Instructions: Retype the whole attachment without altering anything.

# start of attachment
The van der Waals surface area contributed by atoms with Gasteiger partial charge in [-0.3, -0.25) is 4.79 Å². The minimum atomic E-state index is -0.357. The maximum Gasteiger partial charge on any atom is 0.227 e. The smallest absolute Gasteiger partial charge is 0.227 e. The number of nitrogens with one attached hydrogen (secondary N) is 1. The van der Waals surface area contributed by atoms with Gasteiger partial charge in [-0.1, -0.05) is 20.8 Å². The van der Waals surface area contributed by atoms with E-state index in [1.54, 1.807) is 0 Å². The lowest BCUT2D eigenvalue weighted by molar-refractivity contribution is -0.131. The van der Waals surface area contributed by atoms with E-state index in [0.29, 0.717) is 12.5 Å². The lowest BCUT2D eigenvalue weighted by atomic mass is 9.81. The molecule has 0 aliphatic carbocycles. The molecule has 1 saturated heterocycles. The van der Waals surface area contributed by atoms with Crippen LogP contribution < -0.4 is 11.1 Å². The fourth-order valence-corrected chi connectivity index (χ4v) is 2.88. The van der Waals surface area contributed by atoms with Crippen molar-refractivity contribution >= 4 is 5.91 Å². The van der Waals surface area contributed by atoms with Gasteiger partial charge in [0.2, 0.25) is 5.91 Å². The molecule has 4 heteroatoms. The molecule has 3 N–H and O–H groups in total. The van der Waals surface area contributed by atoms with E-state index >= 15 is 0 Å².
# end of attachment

The van der Waals surface area contributed by atoms with Gasteiger partial charge in [-0.3, -0.25) is 4.79 Å². The minimum atomic E-state index is -0.357. The maximum Gasteiger partial charge on any atom is 0.227 e. The smallest absolute Gasteiger partial charge is 0.227 e. The number of nitrogens with one attached hydrogen (secondary N) is 1. The van der Waals surface area contributed by atoms with Gasteiger partial charge in [-0.1, -0.05) is 20.8 Å². The van der Waals surface area contributed by atoms with E-state index in [1.54, 1.807) is 0 Å². The lowest BCUT2D eigenvalue weighted by molar-refractivity contribution is -0.131. The van der Waals surface area contributed by atoms with E-state index in [0.29, 0.717) is 12.5 Å². The lowest BCUT2D eigenvalue weighted by atomic mass is 9.81. The molecule has 0 aliphatic carbocycles. The molecule has 1 saturated heterocycles. The van der Waals surface area contributed by atoms with Crippen LogP contribution < -0.4 is 11.1 Å². The fourth-order valence-corrected chi connectivity index (χ4v) is 2.88. The van der Waals surface area contributed by atoms with Crippen molar-refractivity contribution >= 4 is 5.91 Å². The van der Waals surface area contributed by atoms with Gasteiger partial charge in [0.2, 0.25) is 5.91 Å². The molecule has 4 heteroatoms. The molecule has 3 N–H and O–H groups in total. The van der Waals surface area contributed by atoms with E-state index >= 15 is 0 Å².